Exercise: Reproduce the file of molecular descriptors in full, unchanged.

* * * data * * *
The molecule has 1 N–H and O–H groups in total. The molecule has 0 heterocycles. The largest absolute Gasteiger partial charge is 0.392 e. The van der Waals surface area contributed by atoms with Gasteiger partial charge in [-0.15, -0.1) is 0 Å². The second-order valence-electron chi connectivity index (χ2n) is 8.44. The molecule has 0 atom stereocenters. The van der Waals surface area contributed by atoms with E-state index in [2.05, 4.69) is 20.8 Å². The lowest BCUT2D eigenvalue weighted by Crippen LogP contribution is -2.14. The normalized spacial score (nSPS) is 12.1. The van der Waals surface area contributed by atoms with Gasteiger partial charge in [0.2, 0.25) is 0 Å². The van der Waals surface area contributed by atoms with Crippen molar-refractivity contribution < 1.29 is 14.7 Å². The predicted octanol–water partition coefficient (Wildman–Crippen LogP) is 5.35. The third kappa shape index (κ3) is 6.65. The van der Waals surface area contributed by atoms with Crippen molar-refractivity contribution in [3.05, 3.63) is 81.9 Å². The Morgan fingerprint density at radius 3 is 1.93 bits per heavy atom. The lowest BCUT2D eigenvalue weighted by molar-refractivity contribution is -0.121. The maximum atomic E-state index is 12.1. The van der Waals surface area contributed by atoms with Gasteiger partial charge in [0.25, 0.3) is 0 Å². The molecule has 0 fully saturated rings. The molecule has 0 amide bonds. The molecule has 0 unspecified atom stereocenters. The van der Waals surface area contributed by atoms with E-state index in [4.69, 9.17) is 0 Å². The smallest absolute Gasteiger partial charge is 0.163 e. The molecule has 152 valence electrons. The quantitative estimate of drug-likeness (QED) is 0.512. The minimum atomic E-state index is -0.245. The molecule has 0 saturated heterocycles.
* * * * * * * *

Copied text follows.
The molecule has 1 N–H and O–H groups in total. The molecule has 0 heterocycles. The largest absolute Gasteiger partial charge is 0.392 e. The van der Waals surface area contributed by atoms with Gasteiger partial charge in [-0.15, -0.1) is 0 Å². The second-order valence-electron chi connectivity index (χ2n) is 8.44. The molecule has 0 atom stereocenters. The van der Waals surface area contributed by atoms with E-state index in [2.05, 4.69) is 20.8 Å². The lowest BCUT2D eigenvalue weighted by Crippen LogP contribution is -2.14. The normalized spacial score (nSPS) is 12.1. The van der Waals surface area contributed by atoms with Gasteiger partial charge in [0.2, 0.25) is 0 Å². The van der Waals surface area contributed by atoms with Crippen molar-refractivity contribution < 1.29 is 14.7 Å². The predicted octanol–water partition coefficient (Wildman–Crippen LogP) is 5.35. The third kappa shape index (κ3) is 6.65. The van der Waals surface area contributed by atoms with Crippen molar-refractivity contribution in [3.05, 3.63) is 81.9 Å². The Morgan fingerprint density at radius 3 is 1.93 bits per heavy atom. The lowest BCUT2D eigenvalue weighted by molar-refractivity contribution is -0.121. The maximum atomic E-state index is 12.1. The van der Waals surface area contributed by atoms with Gasteiger partial charge in [0.25, 0.3) is 0 Å². The molecule has 0 fully saturated rings. The molecule has 0 amide bonds. The molecule has 0 unspecified atom stereocenters. The van der Waals surface area contributed by atoms with E-state index in [4.69, 9.17) is 0 Å². The smallest absolute Gasteiger partial charge is 0.163 e. The molecule has 152 valence electrons. The quantitative estimate of drug-likeness (QED) is 0.512. The minimum atomic E-state index is -0.245. The molecule has 0 saturated heterocycles.